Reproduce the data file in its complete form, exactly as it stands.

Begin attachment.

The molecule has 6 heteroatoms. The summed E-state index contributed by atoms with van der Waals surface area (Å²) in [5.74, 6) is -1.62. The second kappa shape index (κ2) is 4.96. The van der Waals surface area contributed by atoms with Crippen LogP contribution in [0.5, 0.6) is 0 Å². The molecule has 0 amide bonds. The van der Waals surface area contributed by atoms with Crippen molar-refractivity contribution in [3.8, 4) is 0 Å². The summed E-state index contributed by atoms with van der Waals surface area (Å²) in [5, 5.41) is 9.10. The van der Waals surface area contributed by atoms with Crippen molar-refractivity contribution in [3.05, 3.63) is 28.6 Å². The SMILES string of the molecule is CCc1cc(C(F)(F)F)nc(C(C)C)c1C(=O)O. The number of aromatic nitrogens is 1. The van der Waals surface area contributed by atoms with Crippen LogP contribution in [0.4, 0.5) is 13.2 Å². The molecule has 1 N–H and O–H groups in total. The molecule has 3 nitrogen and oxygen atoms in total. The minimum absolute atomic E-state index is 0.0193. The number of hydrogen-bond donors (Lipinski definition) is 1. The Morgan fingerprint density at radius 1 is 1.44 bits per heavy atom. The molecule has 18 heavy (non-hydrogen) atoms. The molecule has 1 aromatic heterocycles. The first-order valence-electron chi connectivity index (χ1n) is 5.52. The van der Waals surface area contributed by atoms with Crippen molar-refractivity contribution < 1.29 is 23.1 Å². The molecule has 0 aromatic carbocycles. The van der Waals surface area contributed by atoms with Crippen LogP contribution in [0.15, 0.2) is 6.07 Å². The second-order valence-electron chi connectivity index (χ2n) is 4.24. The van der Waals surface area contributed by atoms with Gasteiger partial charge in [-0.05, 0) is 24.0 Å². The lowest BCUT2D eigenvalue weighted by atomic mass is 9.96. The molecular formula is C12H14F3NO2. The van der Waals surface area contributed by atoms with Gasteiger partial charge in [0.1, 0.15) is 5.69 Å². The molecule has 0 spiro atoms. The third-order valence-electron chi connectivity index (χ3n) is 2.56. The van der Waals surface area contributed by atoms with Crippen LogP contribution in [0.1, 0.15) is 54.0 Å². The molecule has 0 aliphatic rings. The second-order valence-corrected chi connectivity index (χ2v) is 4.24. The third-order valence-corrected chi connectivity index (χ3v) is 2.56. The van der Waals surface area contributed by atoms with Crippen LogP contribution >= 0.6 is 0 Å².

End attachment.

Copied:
The molecule has 6 heteroatoms. The summed E-state index contributed by atoms with van der Waals surface area (Å²) in [5.74, 6) is -1.62. The second kappa shape index (κ2) is 4.96. The van der Waals surface area contributed by atoms with Crippen LogP contribution in [0.5, 0.6) is 0 Å². The molecule has 0 amide bonds. The van der Waals surface area contributed by atoms with Crippen molar-refractivity contribution in [3.8, 4) is 0 Å². The summed E-state index contributed by atoms with van der Waals surface area (Å²) in [5, 5.41) is 9.10. The van der Waals surface area contributed by atoms with Crippen molar-refractivity contribution in [3.05, 3.63) is 28.6 Å². The SMILES string of the molecule is CCc1cc(C(F)(F)F)nc(C(C)C)c1C(=O)O. The number of aromatic nitrogens is 1. The van der Waals surface area contributed by atoms with Crippen LogP contribution in [0.4, 0.5) is 13.2 Å². The molecule has 1 N–H and O–H groups in total. The molecule has 3 nitrogen and oxygen atoms in total. The minimum absolute atomic E-state index is 0.0193. The number of hydrogen-bond donors (Lipinski definition) is 1. The Morgan fingerprint density at radius 1 is 1.44 bits per heavy atom. The molecule has 18 heavy (non-hydrogen) atoms. The molecule has 1 aromatic heterocycles. The first-order valence-electron chi connectivity index (χ1n) is 5.52. The van der Waals surface area contributed by atoms with Crippen molar-refractivity contribution < 1.29 is 23.1 Å². The molecule has 0 aromatic carbocycles. The van der Waals surface area contributed by atoms with Crippen LogP contribution in [0.15, 0.2) is 6.07 Å². The second-order valence-electron chi connectivity index (χ2n) is 4.24. The van der Waals surface area contributed by atoms with Gasteiger partial charge in [-0.05, 0) is 24.0 Å². The lowest BCUT2D eigenvalue weighted by atomic mass is 9.96. The molecular formula is C12H14F3NO2. The van der Waals surface area contributed by atoms with Gasteiger partial charge in [0.1, 0.15) is 5.69 Å². The molecule has 0 spiro atoms. The third-order valence-electron chi connectivity index (χ3n) is 2.56. The van der Waals surface area contributed by atoms with Crippen LogP contribution in [0.1, 0.15) is 54.0 Å². The molecule has 0 aliphatic rings. The second-order valence-corrected chi connectivity index (χ2v) is 4.24. The third-order valence-corrected chi connectivity index (χ3v) is 2.56. The van der Waals surface area contributed by atoms with Crippen LogP contribution >= 0.6 is 0 Å².